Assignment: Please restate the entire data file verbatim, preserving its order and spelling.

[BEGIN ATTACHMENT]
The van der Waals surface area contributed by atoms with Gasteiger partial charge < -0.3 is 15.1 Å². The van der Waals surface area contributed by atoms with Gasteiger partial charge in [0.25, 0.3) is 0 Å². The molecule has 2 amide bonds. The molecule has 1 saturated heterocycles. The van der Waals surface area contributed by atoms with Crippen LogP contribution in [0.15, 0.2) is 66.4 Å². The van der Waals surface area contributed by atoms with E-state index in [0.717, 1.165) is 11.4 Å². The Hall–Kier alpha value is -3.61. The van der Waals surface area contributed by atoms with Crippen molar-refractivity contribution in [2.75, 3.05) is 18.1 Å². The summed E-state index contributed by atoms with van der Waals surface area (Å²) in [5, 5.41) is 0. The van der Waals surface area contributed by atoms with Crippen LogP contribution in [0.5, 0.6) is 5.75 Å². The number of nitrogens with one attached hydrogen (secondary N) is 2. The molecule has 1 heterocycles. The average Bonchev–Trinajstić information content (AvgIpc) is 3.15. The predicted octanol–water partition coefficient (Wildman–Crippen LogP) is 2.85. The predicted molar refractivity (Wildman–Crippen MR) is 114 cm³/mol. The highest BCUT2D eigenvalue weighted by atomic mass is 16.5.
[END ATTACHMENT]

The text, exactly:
The van der Waals surface area contributed by atoms with Gasteiger partial charge < -0.3 is 15.1 Å². The van der Waals surface area contributed by atoms with Gasteiger partial charge in [0.25, 0.3) is 0 Å². The molecule has 2 amide bonds. The molecule has 1 saturated heterocycles. The van der Waals surface area contributed by atoms with Crippen LogP contribution in [0.15, 0.2) is 66.4 Å². The van der Waals surface area contributed by atoms with E-state index in [0.717, 1.165) is 11.4 Å². The Hall–Kier alpha value is -3.61. The van der Waals surface area contributed by atoms with Crippen molar-refractivity contribution in [2.75, 3.05) is 18.1 Å². The summed E-state index contributed by atoms with van der Waals surface area (Å²) in [5, 5.41) is 0. The van der Waals surface area contributed by atoms with Crippen LogP contribution in [0.5, 0.6) is 5.75 Å². The number of nitrogens with one attached hydrogen (secondary N) is 2. The molecule has 1 heterocycles. The average Bonchev–Trinajstić information content (AvgIpc) is 3.15. The predicted octanol–water partition coefficient (Wildman–Crippen LogP) is 2.85. The predicted molar refractivity (Wildman–Crippen MR) is 114 cm³/mol. The highest BCUT2D eigenvalue weighted by atomic mass is 16.5.